I wanted to share this opinion piece that I wrote about the FOCUS Act. It ran in today’s edition of the Tennessean.
FOCUS Act will improve Tennessee’s universities
The FOCUS Act, a bill currently not familiar to most Tennesseans, will produce six public universities far superior in quality to those you see today.
So what should Tennesseans know? Why should you care?
Within the past six years, Tennessee has emerged as a national leader in higher education. In order to continue our state’s leadership in this area, we must hold higher education accountable for fulfilling its primary role: to provide relevant educational opportunities to fuel the state’s economy.
Starting with the 2010 Complete College Tennessee Act, Tennessee committed to student success and would no longer tolerate poor retention and graduation rates in our public colleges and universities. The act established a funding formula which incentivized colleges and universities to successfully graduate students, and required public colleges and universities to provide students with reliable expectations for transferring credits.
Gov. Haslam quickly followed by introducing Drive to 55 and its ambitious goal of reaching 55 percent of Tennessee adults with a post-secondary degree or certificate by 2025. A major push toward that goal came with Tennessee Promise, which provides free community or applied technology college tuition to any Tennessee high school graduate.
The next step in Tennessee’s 21st century higher education effort involves restructuring the governance of the six public universities currently under the Tennessee Board of Regents and charges the remaining Board of Regents to place a sharper focus on community and technology colleges.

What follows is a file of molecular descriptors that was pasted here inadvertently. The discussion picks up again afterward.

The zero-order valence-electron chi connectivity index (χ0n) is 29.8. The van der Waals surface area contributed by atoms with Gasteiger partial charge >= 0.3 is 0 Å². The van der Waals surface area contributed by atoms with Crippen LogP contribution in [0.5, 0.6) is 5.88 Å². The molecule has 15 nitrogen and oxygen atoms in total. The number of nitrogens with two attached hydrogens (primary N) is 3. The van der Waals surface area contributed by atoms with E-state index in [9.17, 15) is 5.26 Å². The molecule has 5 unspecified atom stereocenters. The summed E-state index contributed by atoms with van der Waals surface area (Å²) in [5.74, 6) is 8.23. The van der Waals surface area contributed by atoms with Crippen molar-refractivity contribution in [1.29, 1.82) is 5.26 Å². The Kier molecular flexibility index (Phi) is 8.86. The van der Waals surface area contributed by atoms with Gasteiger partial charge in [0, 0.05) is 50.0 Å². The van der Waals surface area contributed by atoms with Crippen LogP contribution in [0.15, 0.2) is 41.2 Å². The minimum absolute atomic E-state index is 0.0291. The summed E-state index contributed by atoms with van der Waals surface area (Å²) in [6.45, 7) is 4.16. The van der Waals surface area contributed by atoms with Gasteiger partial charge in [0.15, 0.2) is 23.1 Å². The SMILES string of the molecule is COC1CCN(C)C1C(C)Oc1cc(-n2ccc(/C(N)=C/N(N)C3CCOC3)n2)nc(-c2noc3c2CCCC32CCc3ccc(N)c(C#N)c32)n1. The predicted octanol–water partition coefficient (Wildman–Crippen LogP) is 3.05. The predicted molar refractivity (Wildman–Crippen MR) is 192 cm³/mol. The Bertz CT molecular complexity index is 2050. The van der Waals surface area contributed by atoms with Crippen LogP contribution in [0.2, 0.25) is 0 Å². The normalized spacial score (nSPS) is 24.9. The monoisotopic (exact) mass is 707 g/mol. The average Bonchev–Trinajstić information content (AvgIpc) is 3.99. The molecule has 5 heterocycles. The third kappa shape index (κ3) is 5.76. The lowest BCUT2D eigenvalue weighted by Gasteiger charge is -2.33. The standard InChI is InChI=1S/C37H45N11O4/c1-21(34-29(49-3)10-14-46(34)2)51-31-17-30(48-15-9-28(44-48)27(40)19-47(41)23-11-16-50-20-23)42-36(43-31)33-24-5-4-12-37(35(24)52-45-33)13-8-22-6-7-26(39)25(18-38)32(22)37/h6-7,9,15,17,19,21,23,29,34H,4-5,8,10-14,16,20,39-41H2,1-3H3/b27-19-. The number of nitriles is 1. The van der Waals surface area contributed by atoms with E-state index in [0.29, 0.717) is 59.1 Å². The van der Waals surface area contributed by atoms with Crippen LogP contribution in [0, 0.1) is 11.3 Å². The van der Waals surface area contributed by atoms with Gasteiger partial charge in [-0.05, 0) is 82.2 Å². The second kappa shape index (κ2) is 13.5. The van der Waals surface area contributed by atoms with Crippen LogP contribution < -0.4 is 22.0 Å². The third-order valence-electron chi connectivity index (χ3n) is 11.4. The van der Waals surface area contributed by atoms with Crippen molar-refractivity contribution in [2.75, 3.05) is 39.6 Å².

A bill, submitted to the Tennessee General Assembly as the Focus on College and University Success (FOCUS) Act, involves Austin Peay State University, East Tennessee State University, Middle Tennessee State University, Tennessee State University, Tennessee Tech University and the University of Memphis. While maintaining state control, the FOCUS Act allows each public university to establish its own independent state university board.
As historic as this proposed new structure is (the current TBR has been around for over 40 years), the question for most Tennesseans is likely, “Why should I care?” This may appear like a lot of furniture being rearranged, but for what benefit?
Higher education is a different enterprise than when the TBR was created in 1972. Then, state funding provided 70-80 percent of universities’s budgets. Now only 20-30 percent comes from the state. This means that public universities must now aggressively pursue students by providing the most valuable educational experience for their tuition dollars. While the tuition sticker price for students has gone up, the ultimate value of a relevant college degree in today’s world economy has never been higher.
Although some disagree, I believe competition produces good results for students because it leads to stronger, more relevant and cost-effective institutions. However, that achievement requires a different governance structure that provides each institution autonomy to move freely and respond quickly to the changing dynamics and demands now placed on higher education.
The current structure, designed for control and stability, served us well in the past. However, now we need speed and agility. Local autonomy is important because the educational markets for these six universities are very different. The market for the University of Memphis is very different than that for Tennessee Tech or East Tennessee State.
So why should Tennesseans care?
The ability to become the best university possible is ultimately what the FOCUS Act promises.
You will see universities able to thoughtfully and quickly adapt to changing public needs, providing the most relevant, cost-effective educational opportunities to drive Tennessee’s future economies.